Next we look at our single-color fluorescence negative staining controls (conditions 4 and 5). Open the scatterplots for these controls in the following links: 488neg control and 647neg control.This allows the user to establish the signal from that single fluorophore that might be nonspecifically sticking to the yeast expressing scFv. These samples will be yeast stained with secondary antibodies conjugated to fluorophore AF488(green) alone and yeasted stained with streptavidin conjugated to AF647(far-red) alone. If a population of the yeast library are binding nonspecifically to the secondary antibody or streptavidin these cell populations should be excluded from the sort.

Finally, we look at our positive control (condition 2), the previously characterized clone Lyso_scFv_6. Open the scatterplot for this control in the following link: positive control. This allows the user to establish the population of cells that express scFv and bind to lysozyme. These samples will be yeast stained with antibodies conjugated to fluorophore AF488 (green) and with streptavidin conjugated to AF647 (far-red).

By collecting the cells that have higher green and higher far red signal than our parental clone we hope to identify scFv clones that have improved lysozyme binding during the analysis and sorting of the newly generated scFv library (condition 1). Open the scatterplot for the experimental sort in the following link: library sort with 5nM lysozyme.

In your laboratory notebook, complete the following:

  1. What is a density scatterplot? What do the colors represent?
  2. What is an event?
  3. What is a gate?
  4. The plots for no label control or condition 3 is where gates P1, P2 and P3 are set. What events are we trying to exclude using these gates? What events are we trying to exclusively include?
  5. Look at the scatterplots for negative control 488 and 647 (condition 4 and 5). Did we expect these to look different from control 3? Which fluorophore has non-specific signal (488 or 647)? Explain your observation.
  6. The parental or positive control (condition 2) is used set and adjust gate P4. What do you notice about the FSC-H v. FSC-W plot? What does this suggest?
  7. The scatterplot analyzing the library sort (condition 1) represents diverse set of yeast (not just one clone like the positive control plots). Describe the four major groups: lower left quadrant, upper left quadrant, lower right quadrant and finally the yeast in gate P4, upper right quadrant.
  8. In this experiment we are measuring scFv binding to lysozyme at an equilibrium state. Why did we choose to incubate with 5nM lysozyme for the cell sorting?
  9. We also carried out this experiment by incubating 100nM lysozyme but did not share this data? Would we expect to see more or fewer yeast in our P4 gate population when cells are incubated with 100nM lysozyme?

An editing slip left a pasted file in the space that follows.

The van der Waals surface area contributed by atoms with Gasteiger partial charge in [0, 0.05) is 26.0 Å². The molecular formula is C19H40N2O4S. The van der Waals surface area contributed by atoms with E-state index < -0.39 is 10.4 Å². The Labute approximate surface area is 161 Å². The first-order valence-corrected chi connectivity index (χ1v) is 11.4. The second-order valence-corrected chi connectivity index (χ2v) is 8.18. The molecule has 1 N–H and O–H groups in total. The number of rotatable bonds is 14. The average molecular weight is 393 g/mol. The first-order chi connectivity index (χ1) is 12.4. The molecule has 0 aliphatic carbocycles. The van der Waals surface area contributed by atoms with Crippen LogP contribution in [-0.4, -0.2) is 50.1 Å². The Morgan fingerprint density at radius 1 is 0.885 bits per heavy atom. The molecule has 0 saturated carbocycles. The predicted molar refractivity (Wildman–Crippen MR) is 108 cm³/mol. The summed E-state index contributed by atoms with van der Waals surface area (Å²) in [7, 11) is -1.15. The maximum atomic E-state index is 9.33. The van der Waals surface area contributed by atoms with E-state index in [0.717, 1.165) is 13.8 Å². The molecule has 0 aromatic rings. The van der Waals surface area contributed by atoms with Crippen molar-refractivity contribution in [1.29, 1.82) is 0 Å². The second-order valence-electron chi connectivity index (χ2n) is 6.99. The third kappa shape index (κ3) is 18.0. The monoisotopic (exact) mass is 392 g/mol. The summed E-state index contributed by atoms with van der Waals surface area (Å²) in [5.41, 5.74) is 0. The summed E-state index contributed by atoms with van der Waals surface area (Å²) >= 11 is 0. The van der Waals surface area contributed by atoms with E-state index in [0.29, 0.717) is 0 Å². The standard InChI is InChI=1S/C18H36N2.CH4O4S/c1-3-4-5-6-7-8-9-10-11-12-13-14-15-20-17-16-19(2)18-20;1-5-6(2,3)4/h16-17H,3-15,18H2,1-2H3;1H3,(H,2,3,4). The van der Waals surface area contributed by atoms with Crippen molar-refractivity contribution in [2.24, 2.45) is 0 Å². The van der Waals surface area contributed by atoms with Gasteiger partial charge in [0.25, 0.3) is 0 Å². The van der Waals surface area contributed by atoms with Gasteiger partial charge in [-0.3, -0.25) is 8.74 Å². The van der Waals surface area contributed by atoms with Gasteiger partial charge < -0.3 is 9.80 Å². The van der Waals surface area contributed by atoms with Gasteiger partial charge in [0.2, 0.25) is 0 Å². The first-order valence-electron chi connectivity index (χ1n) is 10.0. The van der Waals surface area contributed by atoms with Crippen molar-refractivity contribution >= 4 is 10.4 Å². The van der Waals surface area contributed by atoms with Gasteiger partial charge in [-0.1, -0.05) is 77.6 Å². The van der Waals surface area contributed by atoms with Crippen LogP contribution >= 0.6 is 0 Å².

Part 3: Participate in group paper discussion

During lab we will review and discuss Boder, E. T., et al. "Yeast surface display for screening combinatorial polypeptide libraries" Nature Biotechnology. (1997) 15:553-557.

From the Introduction

Consider the key components of an introduction:

  • What is the big picture topic?
  • Is the importance of this research problem clear?
  • Are you provided with the information you need to understand the research?
  • Do the authors include a preview of the key results?

From the Results and Discussion

Carefully examine the figures. First, read the captions and use the information to 'interpret' the data presented within the image. Second, read the text within the results section that describes the figure.

  • Do you agree with the conclusion(s) reached by the authors for Figure 2?
  • What controls were included and are they appropriate for the experiment performed represented by Figure 2?
  • Are you convinced that the data are accurate and/or representative for Figure 2?

In this paper the results are interpreted and discussed as they are described in the text:

  • Are the results summarized after they are described?
  • Do the authors overreach when interpreting the data?
  • Did the authors 'tie' the data together into a cohesive and well-interpreted story? This is usually the last paragraph of a research article.
  • Are the data linked back to the big picture topic from the introduction?

In your laboratory notebook, complete the following:

  1. Based on your reading and the group discussion of the article, answer the bulleted questions above.
  2. What is one take away message from Figure 3?
  3. What is the difference between panel A and panel B in Figure 4?
  4. What the measured difference between mutants 4M1.1 and 4M1.2 and the wild-type (or parental) scFv in Figure 5? What does this mean in terms of scFv-antigen binding?


  • SGCAA media: 2% Galactose, 0.67% Yeast Nitrogen Base, 0.5% Casamino Acids, 0.54% Na2HPO4, 0.86% NaH2PO4 then sterilized (Sigma)
  • SDCAA media: 2% Dextrose, 0.67% Yeast Nitrogen Base, 0.5% Casamino Acids, 0.54% Na2HPO4, 0.86% NaH2PO4 then sterilized (Sigma)
  • PBSA: Phosphate buffered saline, 0.1% albumin (Sigma)
  • Biotin lysozyme from chicken egg white (Sigma)
  • anti-c-myc, chicken IgY fraction (ThermoFisher)
  • Alexa Fluor 488 goat anti-chicken IgG (ThermoFisher)
  • Alexa Fluor 647 conjugate streptavidin (ThermoFisher)
  • BD FACS Aria II instrument
  • Falcon flow cytometry filter cap tube (Fisher Scientific)

Navigation links

Next day: Harvest clone plasmids from library
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Homework due M1D3